Legends of Amacia: The Gathering Shadow

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Chapter 28: Caronadons

Chapter 28

Caronadons

An hour later, word came to Hannibal that Argus was waiting for him on the southwestern tower. He immediately dropped what he was doing and went to the tower. Argus sat waiting for Hannibal as he strode up. “What is it, my friend?” he asked Argus. “You have something to tell me?”

“Yes,” Argus replied grimly. “No doubt you saw the terror and destruction of the storm this morning.”

Hannibal nodded and said, “Only in the square. We lost a great number of people in it. Nicodemus seems to think we were attacked.”

Argus looked him straight in the eye and said, “We were. That was no ordinary storm. It was engineered. Just before it hit, I was out here talking to Nicodemus as it approached. I suddenly heard a chorus of fell voices on the air as it started raining. I warned him to get everyone inside, and then went to investigate.”

Hannibal suddenly noticed several scorch marks on the side of him. “You’re hurt,” he said with some concern. “Are you all right?”

“I’ll be fine. The lightning just grazed me,” Argus answered. “I didn’t get far, though. I had to take cover on a nearby peak and I watched as the storm seemed to black out the whole valley. But I could sense a conscious control over it. It was a vile, terrible intelligence I haven’t sensed since the Kragonar. Something has been unleashed and I suspect that the Cadre is behind it. Then, after the storm passed, I returned to see the keep and city immediately outside buried in giant hails. Come, you must see the devastation and once you do, you’ll know it was engineered. Climb on.” Argus laid down and Hannibal mounted his back. “Hold on,” he told Hannibal as he rose, turning toward the edge of the tower. Argus billowed his wings and jumped into the air. In seconds, he was carrying Hannibal high over the keep and city. Hannibal was flabbergasted at the sheer destruction the storm inflicted on specific strategic targets. As Argus circled the keep, Hannibal saw huge pieces of the keep missing. The walls of the fortress were breached in six places, the walls cast down in a heap. The city outside the keep didn’t fare much better. It was in ruins, nearly every building in a half-mile radius of the fortress toppled. Outside of the half-mile radius, the city was untouched, minus some street flooding that had submerged some of the ground floors of the buildings. The hails had caused great loss of life inside the half-mile perimeter. People were frantically digging their loved ones out of the rubble.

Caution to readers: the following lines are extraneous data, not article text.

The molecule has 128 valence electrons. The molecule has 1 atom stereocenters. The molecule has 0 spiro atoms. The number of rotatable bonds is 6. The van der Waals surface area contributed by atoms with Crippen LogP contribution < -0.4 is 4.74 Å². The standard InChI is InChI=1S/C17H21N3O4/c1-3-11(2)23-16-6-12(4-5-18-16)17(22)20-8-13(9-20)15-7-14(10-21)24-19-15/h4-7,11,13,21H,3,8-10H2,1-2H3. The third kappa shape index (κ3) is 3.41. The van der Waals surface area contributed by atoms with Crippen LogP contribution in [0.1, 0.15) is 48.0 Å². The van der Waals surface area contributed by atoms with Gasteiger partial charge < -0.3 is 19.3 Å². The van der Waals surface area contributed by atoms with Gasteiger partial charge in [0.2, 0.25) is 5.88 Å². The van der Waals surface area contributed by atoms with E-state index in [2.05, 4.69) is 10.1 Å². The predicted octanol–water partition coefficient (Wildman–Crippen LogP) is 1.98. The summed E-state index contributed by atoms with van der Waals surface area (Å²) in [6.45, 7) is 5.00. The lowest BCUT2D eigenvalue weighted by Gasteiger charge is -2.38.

“My God!” Hannibal exclaimed as he saw the full extent of the destruction. “You’re right, Argus. This storm was engineered by a most terrible intelligence to have inflicted this kind of loss.” As they circled the city, something in the distance caught Hannibal’s attention and he asked, “What’s that coming in over the western ridge?” Argus banked and looked as they immediately flew toward the intruders.

As they approached the intruder, they found there was more than one. Argus looked closely and said, “Fear not; they’re the couriers from the other clans. Let’s go and inform Nicodemus that they’re coming.” He banked and went back to the southwest tower. Landing, he let Hannibal off and said, “Go get Nicodemus and bring him out. I’ll go out to meet them.” Hannibal darted into the tower as Argus lifted off to meet the flying couriers.

Ten minutes later, Nicodemus, Hannibal, Joshua, and Selina stood on the southwestern tower as Argus escorted the couriers in. They watched as Argus led in eight great birds of prey with people sitting on their backs. The birds of prey were not as big as Argus but were a good two-thirds of his size. Each bird had two people sitting on its back. The birds themselves were beautiful, looking much like a giant eagle with brilliant red feathers and a snow-white breast with a scarlet mark on the chest where the heart would be.

Hannibal and Selina watched in astonishment as the Argus buzzed the tower and then the birds, one at a time, came up and lighted on the tower, which was more than big enough to accommodate them all. “Oh, man,” Hannibal whispered to Selina. “It’s just like the dream.”

Selina nodded and replied, “Yes, it is.”

As the birds landed, Hannibal asked Nicodemus, “What are these magnificent birds?”

Nicodemus smiled, replying, “They are the Caronadons. These great birds are a tremendous asset to us. They’re highly intelligent and friendly to our cause. I don’t even pretend to understand their motivation for helping us, but they do from time to time.”

“How long have they been like this?” Selina asked, greatly intrigued by the giant birds.

“For several generations,” Nicodemus answered. “It’s rare that they help us like this. We do most of our travel by horse. But when we need a speedy transport, they always seem to be around. It’s almost like they know when they are needed. Maybe the Ancient of Days sends them. Who knows? Come. Get a closer look.”